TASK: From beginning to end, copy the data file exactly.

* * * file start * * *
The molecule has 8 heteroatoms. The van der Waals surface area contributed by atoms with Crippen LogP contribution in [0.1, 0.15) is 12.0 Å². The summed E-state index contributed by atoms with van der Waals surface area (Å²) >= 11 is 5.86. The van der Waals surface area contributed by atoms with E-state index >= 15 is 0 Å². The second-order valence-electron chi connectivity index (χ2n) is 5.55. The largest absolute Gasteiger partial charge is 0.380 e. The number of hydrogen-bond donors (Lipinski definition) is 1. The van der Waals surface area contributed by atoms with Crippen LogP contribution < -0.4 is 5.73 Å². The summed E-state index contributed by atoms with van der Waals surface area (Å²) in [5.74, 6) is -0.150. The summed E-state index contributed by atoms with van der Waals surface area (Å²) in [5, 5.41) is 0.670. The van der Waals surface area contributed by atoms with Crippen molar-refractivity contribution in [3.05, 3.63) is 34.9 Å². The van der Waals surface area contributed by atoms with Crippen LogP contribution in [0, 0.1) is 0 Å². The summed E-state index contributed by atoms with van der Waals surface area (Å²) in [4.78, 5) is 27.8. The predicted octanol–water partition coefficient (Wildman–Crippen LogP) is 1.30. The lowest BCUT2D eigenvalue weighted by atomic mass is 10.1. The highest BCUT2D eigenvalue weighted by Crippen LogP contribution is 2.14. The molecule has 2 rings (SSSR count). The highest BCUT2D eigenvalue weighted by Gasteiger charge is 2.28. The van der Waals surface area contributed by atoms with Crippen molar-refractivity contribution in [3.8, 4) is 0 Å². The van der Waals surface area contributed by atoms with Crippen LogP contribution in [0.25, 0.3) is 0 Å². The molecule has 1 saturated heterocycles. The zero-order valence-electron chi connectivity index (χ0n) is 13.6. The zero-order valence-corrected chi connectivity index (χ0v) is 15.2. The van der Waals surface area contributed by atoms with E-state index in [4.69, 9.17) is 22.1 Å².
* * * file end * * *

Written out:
The molecule has 8 heteroatoms. The van der Waals surface area contributed by atoms with Crippen LogP contribution in [0.1, 0.15) is 12.0 Å². The summed E-state index contributed by atoms with van der Waals surface area (Å²) >= 11 is 5.86. The van der Waals surface area contributed by atoms with E-state index >= 15 is 0 Å². The second-order valence-electron chi connectivity index (χ2n) is 5.55. The largest absolute Gasteiger partial charge is 0.380 e. The number of hydrogen-bond donors (Lipinski definition) is 1. The van der Waals surface area contributed by atoms with Crippen LogP contribution < -0.4 is 5.73 Å². The summed E-state index contributed by atoms with van der Waals surface area (Å²) in [5.74, 6) is -0.150. The summed E-state index contributed by atoms with van der Waals surface area (Å²) in [5, 5.41) is 0.670. The van der Waals surface area contributed by atoms with Crippen molar-refractivity contribution in [3.05, 3.63) is 34.9 Å². The van der Waals surface area contributed by atoms with Crippen LogP contribution in [0, 0.1) is 0 Å². The summed E-state index contributed by atoms with van der Waals surface area (Å²) in [4.78, 5) is 27.8. The predicted octanol–water partition coefficient (Wildman–Crippen LogP) is 1.30. The lowest BCUT2D eigenvalue weighted by atomic mass is 10.1. The highest BCUT2D eigenvalue weighted by Crippen LogP contribution is 2.14. The molecule has 2 rings (SSSR count). The highest BCUT2D eigenvalue weighted by Gasteiger charge is 2.28. The van der Waals surface area contributed by atoms with Crippen molar-refractivity contribution in [3.8, 4) is 0 Å². The van der Waals surface area contributed by atoms with Crippen LogP contribution in [0.25, 0.3) is 0 Å². The molecule has 1 saturated heterocycles. The zero-order valence-electron chi connectivity index (χ0n) is 13.6. The zero-order valence-corrected chi connectivity index (χ0v) is 15.2. The van der Waals surface area contributed by atoms with E-state index in [4.69, 9.17) is 22.1 Å².